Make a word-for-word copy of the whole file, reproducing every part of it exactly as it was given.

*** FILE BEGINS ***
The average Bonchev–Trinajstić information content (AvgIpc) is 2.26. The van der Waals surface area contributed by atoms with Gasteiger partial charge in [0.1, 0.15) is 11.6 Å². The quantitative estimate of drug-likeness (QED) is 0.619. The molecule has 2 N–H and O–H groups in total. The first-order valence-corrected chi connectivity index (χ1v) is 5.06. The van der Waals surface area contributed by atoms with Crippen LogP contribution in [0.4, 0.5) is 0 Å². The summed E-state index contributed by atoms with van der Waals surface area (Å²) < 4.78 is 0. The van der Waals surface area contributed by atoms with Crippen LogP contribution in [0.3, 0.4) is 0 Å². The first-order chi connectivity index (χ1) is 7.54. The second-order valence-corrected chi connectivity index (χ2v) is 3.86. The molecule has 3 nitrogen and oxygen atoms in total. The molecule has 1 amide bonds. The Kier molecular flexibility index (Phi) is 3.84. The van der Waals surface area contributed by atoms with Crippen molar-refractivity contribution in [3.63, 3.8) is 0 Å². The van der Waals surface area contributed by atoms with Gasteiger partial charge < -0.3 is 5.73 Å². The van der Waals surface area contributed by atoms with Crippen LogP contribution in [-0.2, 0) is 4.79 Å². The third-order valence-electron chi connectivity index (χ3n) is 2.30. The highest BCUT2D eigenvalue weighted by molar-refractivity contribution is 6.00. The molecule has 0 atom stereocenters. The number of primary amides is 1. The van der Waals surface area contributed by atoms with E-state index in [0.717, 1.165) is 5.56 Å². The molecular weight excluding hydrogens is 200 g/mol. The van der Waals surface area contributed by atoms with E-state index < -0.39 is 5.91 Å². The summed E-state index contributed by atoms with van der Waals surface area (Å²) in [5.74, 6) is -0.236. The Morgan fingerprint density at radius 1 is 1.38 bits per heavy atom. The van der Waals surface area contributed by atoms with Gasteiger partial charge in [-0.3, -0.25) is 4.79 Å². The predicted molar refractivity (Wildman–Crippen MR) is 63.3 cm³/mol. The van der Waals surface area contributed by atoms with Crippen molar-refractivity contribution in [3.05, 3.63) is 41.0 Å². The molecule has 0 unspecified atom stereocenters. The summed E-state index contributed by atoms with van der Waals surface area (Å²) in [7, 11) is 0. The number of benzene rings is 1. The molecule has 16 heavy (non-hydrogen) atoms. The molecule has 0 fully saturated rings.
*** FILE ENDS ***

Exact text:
The average Bonchev–Trinajstić information content (AvgIpc) is 2.26. The van der Waals surface area contributed by atoms with Gasteiger partial charge in [0.1, 0.15) is 11.6 Å². The quantitative estimate of drug-likeness (QED) is 0.619. The molecule has 2 N–H and O–H groups in total. The first-order valence-corrected chi connectivity index (χ1v) is 5.06. The van der Waals surface area contributed by atoms with Crippen LogP contribution in [0.4, 0.5) is 0 Å². The summed E-state index contributed by atoms with van der Waals surface area (Å²) < 4.78 is 0. The van der Waals surface area contributed by atoms with Crippen LogP contribution in [0.3, 0.4) is 0 Å². The first-order chi connectivity index (χ1) is 7.54. The second-order valence-corrected chi connectivity index (χ2v) is 3.86. The molecule has 3 nitrogen and oxygen atoms in total. The molecule has 1 amide bonds. The Kier molecular flexibility index (Phi) is 3.84. The van der Waals surface area contributed by atoms with Crippen molar-refractivity contribution in [3.63, 3.8) is 0 Å². The van der Waals surface area contributed by atoms with Gasteiger partial charge < -0.3 is 5.73 Å². The van der Waals surface area contributed by atoms with Crippen LogP contribution in [-0.2, 0) is 4.79 Å². The third-order valence-electron chi connectivity index (χ3n) is 2.30. The highest BCUT2D eigenvalue weighted by molar-refractivity contribution is 6.00. The molecule has 0 atom stereocenters. The number of primary amides is 1. The van der Waals surface area contributed by atoms with E-state index in [0.717, 1.165) is 5.56 Å². The molecular weight excluding hydrogens is 200 g/mol. The van der Waals surface area contributed by atoms with E-state index < -0.39 is 5.91 Å². The summed E-state index contributed by atoms with van der Waals surface area (Å²) in [5.74, 6) is -0.236. The Morgan fingerprint density at radius 1 is 1.38 bits per heavy atom. The van der Waals surface area contributed by atoms with Gasteiger partial charge in [-0.3, -0.25) is 4.79 Å². The predicted molar refractivity (Wildman–Crippen MR) is 63.3 cm³/mol. The van der Waals surface area contributed by atoms with Crippen molar-refractivity contribution in [3.05, 3.63) is 41.0 Å². The molecule has 0 unspecified atom stereocenters. The summed E-state index contributed by atoms with van der Waals surface area (Å²) in [7, 11) is 0. The number of benzene rings is 1. The molecule has 16 heavy (non-hydrogen) atoms. The molecule has 0 fully saturated rings.